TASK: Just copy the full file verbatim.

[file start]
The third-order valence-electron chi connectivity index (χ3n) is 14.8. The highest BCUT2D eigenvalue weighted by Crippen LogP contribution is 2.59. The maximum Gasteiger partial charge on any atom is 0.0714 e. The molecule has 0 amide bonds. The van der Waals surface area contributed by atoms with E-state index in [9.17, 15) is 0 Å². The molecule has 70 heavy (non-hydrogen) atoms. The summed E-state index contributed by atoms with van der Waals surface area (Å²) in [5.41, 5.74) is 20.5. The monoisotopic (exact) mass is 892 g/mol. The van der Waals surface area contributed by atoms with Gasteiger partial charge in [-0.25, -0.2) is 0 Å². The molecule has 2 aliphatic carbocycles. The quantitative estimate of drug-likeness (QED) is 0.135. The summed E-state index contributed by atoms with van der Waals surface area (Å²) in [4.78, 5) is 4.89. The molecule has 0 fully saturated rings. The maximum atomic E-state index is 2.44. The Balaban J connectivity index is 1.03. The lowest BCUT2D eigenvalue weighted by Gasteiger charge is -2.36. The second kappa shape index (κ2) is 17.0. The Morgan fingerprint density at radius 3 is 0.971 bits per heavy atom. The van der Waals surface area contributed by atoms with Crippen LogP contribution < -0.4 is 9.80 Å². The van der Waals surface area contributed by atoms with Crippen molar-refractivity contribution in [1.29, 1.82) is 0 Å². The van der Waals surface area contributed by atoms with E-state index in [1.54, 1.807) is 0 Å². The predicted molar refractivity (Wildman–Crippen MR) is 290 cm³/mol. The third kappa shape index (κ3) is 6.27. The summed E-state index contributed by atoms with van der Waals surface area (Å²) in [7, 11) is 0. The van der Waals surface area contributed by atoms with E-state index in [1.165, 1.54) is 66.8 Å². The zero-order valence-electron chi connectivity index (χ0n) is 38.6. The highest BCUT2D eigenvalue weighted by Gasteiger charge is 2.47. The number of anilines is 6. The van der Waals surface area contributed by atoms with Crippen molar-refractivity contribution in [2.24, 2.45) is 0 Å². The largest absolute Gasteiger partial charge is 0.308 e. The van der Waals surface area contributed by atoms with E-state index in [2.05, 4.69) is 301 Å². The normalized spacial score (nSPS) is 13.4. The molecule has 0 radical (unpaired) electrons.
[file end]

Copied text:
The third-order valence-electron chi connectivity index (χ3n) is 14.8. The highest BCUT2D eigenvalue weighted by Crippen LogP contribution is 2.59. The maximum Gasteiger partial charge on any atom is 0.0714 e. The molecule has 0 amide bonds. The van der Waals surface area contributed by atoms with E-state index in [9.17, 15) is 0 Å². The molecule has 70 heavy (non-hydrogen) atoms. The summed E-state index contributed by atoms with van der Waals surface area (Å²) in [5.41, 5.74) is 20.5. The monoisotopic (exact) mass is 892 g/mol. The van der Waals surface area contributed by atoms with Gasteiger partial charge in [-0.25, -0.2) is 0 Å². The molecule has 2 aliphatic carbocycles. The quantitative estimate of drug-likeness (QED) is 0.135. The summed E-state index contributed by atoms with van der Waals surface area (Å²) in [4.78, 5) is 4.89. The molecule has 0 fully saturated rings. The maximum atomic E-state index is 2.44. The Balaban J connectivity index is 1.03. The lowest BCUT2D eigenvalue weighted by Gasteiger charge is -2.36. The second kappa shape index (κ2) is 17.0. The Morgan fingerprint density at radius 3 is 0.971 bits per heavy atom. The van der Waals surface area contributed by atoms with Crippen LogP contribution < -0.4 is 9.80 Å². The van der Waals surface area contributed by atoms with Crippen molar-refractivity contribution in [1.29, 1.82) is 0 Å². The van der Waals surface area contributed by atoms with E-state index in [1.54, 1.807) is 0 Å². The predicted molar refractivity (Wildman–Crippen MR) is 290 cm³/mol. The third kappa shape index (κ3) is 6.27. The summed E-state index contributed by atoms with van der Waals surface area (Å²) in [7, 11) is 0. The van der Waals surface area contributed by atoms with E-state index in [1.165, 1.54) is 66.8 Å². The zero-order valence-electron chi connectivity index (χ0n) is 38.6. The highest BCUT2D eigenvalue weighted by Gasteiger charge is 2.47. The number of anilines is 6. The van der Waals surface area contributed by atoms with Crippen molar-refractivity contribution in [2.24, 2.45) is 0 Å². The largest absolute Gasteiger partial charge is 0.308 e. The van der Waals surface area contributed by atoms with E-state index in [2.05, 4.69) is 301 Å². The normalized spacial score (nSPS) is 13.4. The molecule has 0 radical (unpaired) electrons.